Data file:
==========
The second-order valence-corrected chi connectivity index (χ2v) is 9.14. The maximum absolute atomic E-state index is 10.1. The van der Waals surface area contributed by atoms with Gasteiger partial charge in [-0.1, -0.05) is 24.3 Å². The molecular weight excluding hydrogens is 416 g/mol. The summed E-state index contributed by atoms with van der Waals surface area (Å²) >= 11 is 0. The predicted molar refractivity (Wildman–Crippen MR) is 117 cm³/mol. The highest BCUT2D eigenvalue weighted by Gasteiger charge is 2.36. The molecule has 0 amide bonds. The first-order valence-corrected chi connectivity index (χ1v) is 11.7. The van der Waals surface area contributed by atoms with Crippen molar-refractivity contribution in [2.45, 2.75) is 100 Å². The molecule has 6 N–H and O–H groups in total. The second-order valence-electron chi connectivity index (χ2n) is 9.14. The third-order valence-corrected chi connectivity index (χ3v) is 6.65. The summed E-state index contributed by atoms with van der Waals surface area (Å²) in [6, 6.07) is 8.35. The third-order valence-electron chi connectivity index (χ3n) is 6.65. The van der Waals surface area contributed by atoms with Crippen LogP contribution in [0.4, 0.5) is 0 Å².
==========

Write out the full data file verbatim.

The second-order valence-corrected chi connectivity index (χ2v) is 9.14. The maximum absolute atomic E-state index is 10.1. The van der Waals surface area contributed by atoms with Gasteiger partial charge in [-0.1, -0.05) is 24.3 Å². The molecular weight excluding hydrogens is 416 g/mol. The summed E-state index contributed by atoms with van der Waals surface area (Å²) >= 11 is 0. The predicted molar refractivity (Wildman–Crippen MR) is 117 cm³/mol. The highest BCUT2D eigenvalue weighted by Gasteiger charge is 2.36. The molecule has 0 amide bonds. The first-order valence-corrected chi connectivity index (χ1v) is 11.7. The van der Waals surface area contributed by atoms with Crippen molar-refractivity contribution in [2.45, 2.75) is 100 Å². The molecule has 6 N–H and O–H groups in total. The second-order valence-electron chi connectivity index (χ2n) is 9.14. The third-order valence-corrected chi connectivity index (χ3v) is 6.65. The summed E-state index contributed by atoms with van der Waals surface area (Å²) in [6, 6.07) is 8.35. The third-order valence-electron chi connectivity index (χ3n) is 6.65. The van der Waals surface area contributed by atoms with Crippen LogP contribution in [0.4, 0.5) is 0 Å².